5 minutes with Alex Latimer

I thought it would only be appropriate to introduce you to Alex Latimer, the fantastic illustrator who helped bring my recent website re-design to life with some beautiful header and footer sketches. Alex spent 5 minutes with me telling me a bit about his background, comic strip – The Western Nostril – and the design process involved when illustrating. Enjoy!

Man's best friend
Man’s best friend

I am a writer turned illustrator and I work from my home office/studio in a terrific little valley on the coast of Cape Town. After working in advertising for a little while (where i was in a creative team with my oldest brother Patrick – me copywriting and him art directing) I decided to go it alone and freelance. But a lesson I soon learned was that the best way to make sure of a steady income as a freelancer is to diversify. So I began illustrating as well as writing. Nowadays it’s mostly illustration for me, which is great – plus a bit of cartooning work in The Western Nostril. But I haven’t stopped there – I have recently completed my first children’s book called The Boy Who Cried Ninja for which I have an agent and soon (I hope) a publisher.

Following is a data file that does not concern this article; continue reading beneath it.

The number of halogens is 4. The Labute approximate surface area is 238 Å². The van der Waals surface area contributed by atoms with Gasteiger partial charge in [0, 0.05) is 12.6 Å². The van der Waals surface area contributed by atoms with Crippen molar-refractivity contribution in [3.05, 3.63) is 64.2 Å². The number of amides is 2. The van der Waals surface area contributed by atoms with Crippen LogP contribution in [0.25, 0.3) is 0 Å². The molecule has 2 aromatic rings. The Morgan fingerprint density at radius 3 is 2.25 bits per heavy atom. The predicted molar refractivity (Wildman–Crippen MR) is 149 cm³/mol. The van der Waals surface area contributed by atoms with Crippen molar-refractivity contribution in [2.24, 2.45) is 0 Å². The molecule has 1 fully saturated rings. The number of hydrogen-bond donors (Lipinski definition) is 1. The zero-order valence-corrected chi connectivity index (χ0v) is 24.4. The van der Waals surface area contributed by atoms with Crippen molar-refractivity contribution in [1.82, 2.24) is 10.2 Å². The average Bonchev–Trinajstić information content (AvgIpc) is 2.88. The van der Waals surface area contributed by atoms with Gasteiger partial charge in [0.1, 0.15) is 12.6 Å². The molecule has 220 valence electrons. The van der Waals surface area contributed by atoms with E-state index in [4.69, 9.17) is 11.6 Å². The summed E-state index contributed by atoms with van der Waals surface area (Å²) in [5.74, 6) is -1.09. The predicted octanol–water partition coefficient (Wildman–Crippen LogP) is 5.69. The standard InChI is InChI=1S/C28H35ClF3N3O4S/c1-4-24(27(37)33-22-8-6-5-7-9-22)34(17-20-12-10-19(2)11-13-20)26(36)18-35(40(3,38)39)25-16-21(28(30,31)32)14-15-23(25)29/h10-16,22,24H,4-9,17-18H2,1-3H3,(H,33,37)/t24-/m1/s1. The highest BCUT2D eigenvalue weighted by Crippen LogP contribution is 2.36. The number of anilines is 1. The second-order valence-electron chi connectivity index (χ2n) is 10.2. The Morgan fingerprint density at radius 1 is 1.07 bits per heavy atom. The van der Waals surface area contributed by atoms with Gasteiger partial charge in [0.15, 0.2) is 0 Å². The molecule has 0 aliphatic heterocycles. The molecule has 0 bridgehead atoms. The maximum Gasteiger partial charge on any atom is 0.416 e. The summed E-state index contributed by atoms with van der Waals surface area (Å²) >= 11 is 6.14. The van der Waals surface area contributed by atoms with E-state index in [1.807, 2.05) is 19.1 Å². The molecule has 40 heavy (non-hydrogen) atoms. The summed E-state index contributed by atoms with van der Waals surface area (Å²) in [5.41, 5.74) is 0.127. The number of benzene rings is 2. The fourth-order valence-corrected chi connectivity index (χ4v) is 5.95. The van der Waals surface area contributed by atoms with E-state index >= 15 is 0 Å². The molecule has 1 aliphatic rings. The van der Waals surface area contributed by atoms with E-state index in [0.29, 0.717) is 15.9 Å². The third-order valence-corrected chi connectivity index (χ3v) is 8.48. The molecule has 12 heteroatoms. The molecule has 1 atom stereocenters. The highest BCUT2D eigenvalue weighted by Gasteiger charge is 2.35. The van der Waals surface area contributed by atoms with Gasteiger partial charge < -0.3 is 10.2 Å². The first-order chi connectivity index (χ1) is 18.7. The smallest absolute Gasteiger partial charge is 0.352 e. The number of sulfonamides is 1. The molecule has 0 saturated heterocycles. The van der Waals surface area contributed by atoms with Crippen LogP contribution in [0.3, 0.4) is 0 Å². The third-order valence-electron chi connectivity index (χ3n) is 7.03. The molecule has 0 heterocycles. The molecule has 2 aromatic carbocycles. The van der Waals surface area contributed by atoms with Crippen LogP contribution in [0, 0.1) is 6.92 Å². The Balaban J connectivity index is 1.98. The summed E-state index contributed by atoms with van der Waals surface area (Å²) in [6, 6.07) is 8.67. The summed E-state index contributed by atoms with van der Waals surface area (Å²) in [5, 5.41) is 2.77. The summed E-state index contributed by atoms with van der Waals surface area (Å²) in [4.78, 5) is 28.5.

the western nostril

The Western Nostril is a cartoon that my brother and I started nine years ago while I was still at university. Somewhere along the line the good people at Business Day saw it and loved it and offered to pay to have it in their paper four days a week. Currently we’re gearing up to publish our second collection of Western Nostrils which will be out in South Africa in time for Christmas. We’re still patiently awaiting our breakthrough into the global market.

Latimer Design Process

My work process: I don’t really like to put pencil to paper before I have a good/weird idea behind what I’m trying to illustrate (and the same goes for writing). Often a stroll up a mountain with my dogs will help that along (see picture) – fresh air and exercise does wonders. Once the idea is there, I return home and sketch it with pencil onto sheets of A4 paper and scan it in to my computer. Then in Photoshop I fix any skew lines with the liquify tool (it feels like cheating, but apparently it’s not) and I begin colouring and adding textures and shadows. I usually don’t know what an illustration will look like before it’s done – so the process is quite exciting as I watch strange people, creatures and buildings take shape.

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